Although almost all fruits and vegetables are now available any time of year, they are most desirable in their natural season. One of the vegetables I crave in summertime is okra (bámieh in Farsi). I simply boil them and have with yogurt, or sometimes with mayonnaise, or in curry, or in a Persian style stew, khoresh.
I was at the market to buy some fresh okra when I spotted these tiny okras in the frozen section. To make sure it was not a photo illusion, I asked the grocer if the okras were as small as the photo suggested and she said they were.
Also commonly called ‘lady fingers’, I always look for smaller okras, the size of my pinky, 6cm/2.5″ length, but end up with fat ones about 10cm/4″ long. I had never seen okras this small at a market and was intrigued. I never buy frozen okra but was willing to make an exception. To my surprise, these little babies did not fail me. I was planning to use fresh tomatoes for the sauce, but used tomato paste instead. However, I used some red babies to serve with these green babies.
Okra Stew • Khoresh'e Bamieh • خورش بامیه
Recipe by: Fae’s Twist & Tango (fae-magazine.com)
For the stewed meat
• 1 Tbsp vegetable oil
• 1 small onion, chopped
• 600 g/ 1.3 lbs stew meat, cut in 5cm/2″ x 2.5cm/1″ pieces
• 2 ~ 4 cloves garlic
• 1 bay-leaf
• 1½ cups water
Starring vegetable and for the sauce
• 4 Tbsp vegetable oil
• 250 g/ 8 oz onion, thinly sliced
• 400 g/ 14 oz okra, preferably fresh or frozen
• 300 ml/ 1¼ cup hot water
• 1½ Tbsp quality tomato paste
• 1 tsp hot pepper paste
• 60 ~ 80 ml/ ¼ ~ 1/3 cup verjuice
• ¼ tsp turmeric
• ½ tsp salt + 1 tsp for blanching
• pinch ground black pepper
• smidgen (1/32 tsp) ground saffron dissolved in 1 Tbsp hot water
• 110 g/ 4 oz mini cherry tomatoes
For the stewed meat
◊ Add oil to a medium-sized saucepan and place it on high-heat. As soon as oil is hot, add cut onions and stirring constantly, sauté for 2 minutes. Add meat and sear all sides. Add water, garlic, bay-leaf, put the lid on and bring to a boil. Lower heat to medium-low and simmer for 1½ hours, or until meat is cooked tender and soft. There should be ½ cup of liquid left. If needed, add a little water at a time not to scorch. (This may be made up to 2 days in advance and refrigerated or made in quantity and frozen in batches to use when needed.)
◊ In a non-stick fry-pan, heat 4 Tbsp vegetable oil on high. Add thinly sliced onion. When it starts boiling, lower heat to medium. Stirring frequently, caramelize onion, without burning. Quickly scoop out the caramelized onion and set aside.
◊ In a large saucepan, bring water to a boil. Add 1 tsp salt and then add okra (fresh or frozen) and blanch briefly. Drain and shock in cold water to stop from cooking and to maintain the vibrant green color. When cooled, drain and set aside. (Traditionally, fresh okra is sautéed for additional flavor by caramelizing a bit.)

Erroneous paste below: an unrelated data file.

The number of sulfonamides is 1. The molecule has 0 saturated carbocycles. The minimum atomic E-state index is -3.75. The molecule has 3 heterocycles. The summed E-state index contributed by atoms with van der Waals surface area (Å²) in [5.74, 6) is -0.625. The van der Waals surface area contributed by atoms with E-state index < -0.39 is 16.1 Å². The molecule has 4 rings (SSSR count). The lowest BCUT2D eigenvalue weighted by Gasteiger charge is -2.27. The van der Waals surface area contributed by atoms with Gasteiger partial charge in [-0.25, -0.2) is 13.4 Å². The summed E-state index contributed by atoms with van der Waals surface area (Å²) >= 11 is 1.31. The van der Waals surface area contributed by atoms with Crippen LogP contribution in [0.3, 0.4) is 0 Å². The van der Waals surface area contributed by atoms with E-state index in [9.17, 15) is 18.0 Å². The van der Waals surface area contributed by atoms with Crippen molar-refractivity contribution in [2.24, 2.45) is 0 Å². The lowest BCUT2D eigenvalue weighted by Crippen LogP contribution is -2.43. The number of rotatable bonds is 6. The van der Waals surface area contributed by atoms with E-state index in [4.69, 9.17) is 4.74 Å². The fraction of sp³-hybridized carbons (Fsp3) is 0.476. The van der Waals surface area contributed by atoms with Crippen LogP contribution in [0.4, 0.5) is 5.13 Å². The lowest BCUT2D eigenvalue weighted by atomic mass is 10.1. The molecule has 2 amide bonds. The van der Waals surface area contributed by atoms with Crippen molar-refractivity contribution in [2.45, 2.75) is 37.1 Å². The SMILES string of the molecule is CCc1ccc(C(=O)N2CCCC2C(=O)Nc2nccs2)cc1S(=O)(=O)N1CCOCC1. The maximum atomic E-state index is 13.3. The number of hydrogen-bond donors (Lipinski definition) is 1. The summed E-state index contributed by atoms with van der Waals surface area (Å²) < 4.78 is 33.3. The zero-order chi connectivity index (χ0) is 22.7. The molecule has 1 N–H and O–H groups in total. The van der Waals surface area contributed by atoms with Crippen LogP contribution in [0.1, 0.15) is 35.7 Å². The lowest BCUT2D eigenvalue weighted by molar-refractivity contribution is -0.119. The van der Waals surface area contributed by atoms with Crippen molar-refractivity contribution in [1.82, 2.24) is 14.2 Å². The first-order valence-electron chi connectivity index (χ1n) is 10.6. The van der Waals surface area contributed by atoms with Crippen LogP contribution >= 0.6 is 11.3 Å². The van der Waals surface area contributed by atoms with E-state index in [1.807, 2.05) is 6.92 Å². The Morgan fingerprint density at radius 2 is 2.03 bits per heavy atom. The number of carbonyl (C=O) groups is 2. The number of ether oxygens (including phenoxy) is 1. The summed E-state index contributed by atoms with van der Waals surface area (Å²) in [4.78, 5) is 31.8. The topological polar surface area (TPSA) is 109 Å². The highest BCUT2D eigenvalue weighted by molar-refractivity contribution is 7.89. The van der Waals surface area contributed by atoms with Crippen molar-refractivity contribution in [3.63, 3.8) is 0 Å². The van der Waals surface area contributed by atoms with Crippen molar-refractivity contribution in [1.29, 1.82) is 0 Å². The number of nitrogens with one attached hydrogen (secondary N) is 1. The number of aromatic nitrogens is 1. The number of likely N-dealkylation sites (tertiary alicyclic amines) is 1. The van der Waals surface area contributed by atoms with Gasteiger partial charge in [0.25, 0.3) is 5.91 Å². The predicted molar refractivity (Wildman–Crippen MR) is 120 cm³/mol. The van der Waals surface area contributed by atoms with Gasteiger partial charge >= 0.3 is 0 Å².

◊ Position a rack in the middle of the oven and preheat to 175°C/350°F.
◊ In an ovenproof dish (about 20cm square) add 1 cup hot water and dissolve tomato paste and red hot pepper paste. Add verjuice, turmeric, ½ tsp salt, pepper, dissolved saffron, 1/2 of caramelized onion, and stir.
◊ To the sauce, add cooked meat, blanched (or satéed ) okra, and spread the baby cherry tomatoes. Tightly cover with aluminium foil and bake for 1 hour.
◊ Before serving, sprinkle on the other ½ of the caramelized onion. Perfect when served with Persian rice/polo.
~ Noushe jan! • نوش جان ~
A few important points in making an outstanding Persian khoresh:
♦ Don’t skimp on oil… use as much as needed for frying/sautéing. Boiling oil also cooks and adds flavor. It can be skimmed off before serving.
♦ Brown/sear onion and meat very well.
♦ Adding 1/16 ~ 1/8 tsp of ground saffron, dissolved in 1 Tbsp hot water, will substantially add to taste.
♦ Don’t use too much water for cooking, just enough to steam and condense. –Simmer on low heat for a long time. This helps flavor fusion of ingredients.
♦ Best if stew is made a day in advance and refrigerated for taste to meld.
♦ Almost all stews can be frozen. Exception: If stew includes potato(es), potato pieces to be removed before freezing.
♦ There are red  stews (using tomato paste) and green  stews (using herbs). Garnishing red stews sparingly with caramelized onion before serving not only further enhances taste but visually enhances the dish.
 Slang: ‘red’ and ‘green’ are used to specify types of stews or mixed rices, using tomato paste vs. herbs respectively. This concept also helps host/hostess plan an event menu and serve a balance of reds and greens.
This delicious sweet is also called bamieh/okra!
Could it have gotten its name from vegetable bamieh/okra? 🙂
So, what’s cooking in your kitchen?